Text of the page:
(Bloomberg News) U.S. households are facing an average tax increase of $3,446 in 2013 if Congress doesn't avert the so- called fiscal cliff, the nonpartisan Tax Policy Center said in a study released today in Washington.

The top 1 percent of households face some of the largest tax increases and would see their average federal tax rates hit 40.5 percent, up 7.2 percentage points from this year. That would translate to an average tax increase of $120,537.

About 88 percent of U.S. households would see their taxes increase in 2013, with a typical middle-income household facing a tax increase of about $2,000.

After the Nov. 6 election, Congress is scheduled to return to Washington to debate the automatic spending cuts and tax increases starting in January unless lawmakers act. For calendar year 2013, taxes would increase by $536 billion, or about 20 percent.

"This is a very large tax increase," Donald Marron, the center's director, told reporters in Washington today.

If Congress does nothing, tax rates on income, capital gains, dividends and estates would increase, and the alternative minimum tax would spread to 21.7 million households, up from 4 million this year.

The top statutory tax rate on ordinary income would reach 39.6 percent, up from 35 percent, and the top rate on capital gains would be 23.8 percent, up from 15 percent. A 2 percentage point payroll tax cut is set to expire at the end of 2012.

Lawmakers agree they should extend the income tax cuts for most households. Republicans want to keep all the income and estate tax cuts for 2013 and begin overhauling the tax code. Democrats, including President Barack Obama, want to let most of the tax cuts lapse for the top 2 percent of households, or individuals making more than $200,000 a year and married couples making more than $250,000.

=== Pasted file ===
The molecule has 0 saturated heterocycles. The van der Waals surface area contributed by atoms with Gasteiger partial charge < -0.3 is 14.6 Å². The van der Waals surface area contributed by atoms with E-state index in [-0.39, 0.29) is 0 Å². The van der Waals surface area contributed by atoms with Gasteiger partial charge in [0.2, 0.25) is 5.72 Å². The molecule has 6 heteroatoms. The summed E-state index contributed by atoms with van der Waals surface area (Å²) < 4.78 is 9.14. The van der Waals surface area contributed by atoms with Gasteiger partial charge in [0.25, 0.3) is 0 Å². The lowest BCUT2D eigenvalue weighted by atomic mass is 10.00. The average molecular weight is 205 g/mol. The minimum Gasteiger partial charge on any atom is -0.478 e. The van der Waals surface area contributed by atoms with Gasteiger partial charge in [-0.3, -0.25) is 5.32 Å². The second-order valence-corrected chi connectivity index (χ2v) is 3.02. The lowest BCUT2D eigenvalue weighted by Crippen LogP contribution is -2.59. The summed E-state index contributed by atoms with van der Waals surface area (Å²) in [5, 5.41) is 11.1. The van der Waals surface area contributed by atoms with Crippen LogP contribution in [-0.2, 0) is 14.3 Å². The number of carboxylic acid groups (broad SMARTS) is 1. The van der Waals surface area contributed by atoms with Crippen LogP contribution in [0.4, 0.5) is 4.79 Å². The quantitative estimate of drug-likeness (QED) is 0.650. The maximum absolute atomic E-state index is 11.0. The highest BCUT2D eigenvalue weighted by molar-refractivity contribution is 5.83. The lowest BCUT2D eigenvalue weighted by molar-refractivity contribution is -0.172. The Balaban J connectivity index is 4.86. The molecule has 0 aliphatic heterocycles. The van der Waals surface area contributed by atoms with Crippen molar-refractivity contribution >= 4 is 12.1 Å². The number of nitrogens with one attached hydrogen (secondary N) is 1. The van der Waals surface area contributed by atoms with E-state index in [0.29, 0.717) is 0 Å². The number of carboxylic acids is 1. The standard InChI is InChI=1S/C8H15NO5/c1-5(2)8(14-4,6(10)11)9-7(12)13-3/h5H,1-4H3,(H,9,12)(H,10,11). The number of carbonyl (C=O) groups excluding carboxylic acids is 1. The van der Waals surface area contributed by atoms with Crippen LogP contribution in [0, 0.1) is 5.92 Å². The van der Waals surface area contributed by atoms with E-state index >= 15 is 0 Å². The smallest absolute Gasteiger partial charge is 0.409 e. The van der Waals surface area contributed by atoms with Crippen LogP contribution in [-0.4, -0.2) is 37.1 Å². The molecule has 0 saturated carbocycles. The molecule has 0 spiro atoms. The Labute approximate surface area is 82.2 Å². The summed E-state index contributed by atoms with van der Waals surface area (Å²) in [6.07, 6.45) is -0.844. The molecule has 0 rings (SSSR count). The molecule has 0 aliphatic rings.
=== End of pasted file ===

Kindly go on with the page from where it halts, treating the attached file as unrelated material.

Each piece of the fiscal cliff has varying effects on people at different income levels. Low-income households have the most at stake in expiring expansions of the child tax credit and earned income tax credit. Middle-income households are affected most by the payroll tax and income tax.

According to the report, households at the top of the income are most affected by the income taxes and the tax increases on unearned income such as capital gains that were enacted in the 2010 health care law and take effect in January.

"If investors really believe that the tax rate they face on capital gains is about to go up significantly, some of them will choose to realize accumulated gains this year rather than next year," Marron said.

The Tax Policy Center is a joint project of the Urban Institute and the Brookings Institution.